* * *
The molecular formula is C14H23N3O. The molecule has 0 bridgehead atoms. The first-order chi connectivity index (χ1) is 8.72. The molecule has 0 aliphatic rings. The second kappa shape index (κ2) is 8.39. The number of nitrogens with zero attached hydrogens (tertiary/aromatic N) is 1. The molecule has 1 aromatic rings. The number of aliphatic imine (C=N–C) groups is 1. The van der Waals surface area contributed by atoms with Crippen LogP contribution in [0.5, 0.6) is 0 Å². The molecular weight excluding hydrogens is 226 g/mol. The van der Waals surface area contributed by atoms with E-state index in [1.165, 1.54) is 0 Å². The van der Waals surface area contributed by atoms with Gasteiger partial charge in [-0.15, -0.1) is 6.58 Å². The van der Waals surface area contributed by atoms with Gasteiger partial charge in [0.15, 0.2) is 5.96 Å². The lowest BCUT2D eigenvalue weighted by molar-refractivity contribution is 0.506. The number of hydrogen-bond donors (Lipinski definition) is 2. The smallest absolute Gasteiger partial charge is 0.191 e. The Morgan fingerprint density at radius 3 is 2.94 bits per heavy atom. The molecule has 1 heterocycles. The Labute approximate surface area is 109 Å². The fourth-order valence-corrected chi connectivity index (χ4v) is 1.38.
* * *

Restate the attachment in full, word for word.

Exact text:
The molecular formula is C14H23N3O. The molecule has 0 bridgehead atoms. The first-order chi connectivity index (χ1) is 8.72. The molecule has 0 aliphatic rings. The second kappa shape index (κ2) is 8.39. The number of nitrogens with zero attached hydrogens (tertiary/aromatic N) is 1. The molecule has 1 aromatic rings. The number of aliphatic imine (C=N–C) groups is 1. The van der Waals surface area contributed by atoms with Crippen LogP contribution in [0.5, 0.6) is 0 Å². The molecular weight excluding hydrogens is 226 g/mol. The van der Waals surface area contributed by atoms with E-state index in [1.165, 1.54) is 0 Å². The van der Waals surface area contributed by atoms with Gasteiger partial charge in [-0.15, -0.1) is 6.58 Å². The van der Waals surface area contributed by atoms with Gasteiger partial charge in [0.15, 0.2) is 5.96 Å². The lowest BCUT2D eigenvalue weighted by molar-refractivity contribution is 0.506. The number of hydrogen-bond donors (Lipinski definition) is 2. The smallest absolute Gasteiger partial charge is 0.191 e. The Morgan fingerprint density at radius 3 is 2.94 bits per heavy atom. The molecule has 1 heterocycles. The Labute approximate surface area is 109 Å². The fourth-order valence-corrected chi connectivity index (χ4v) is 1.38.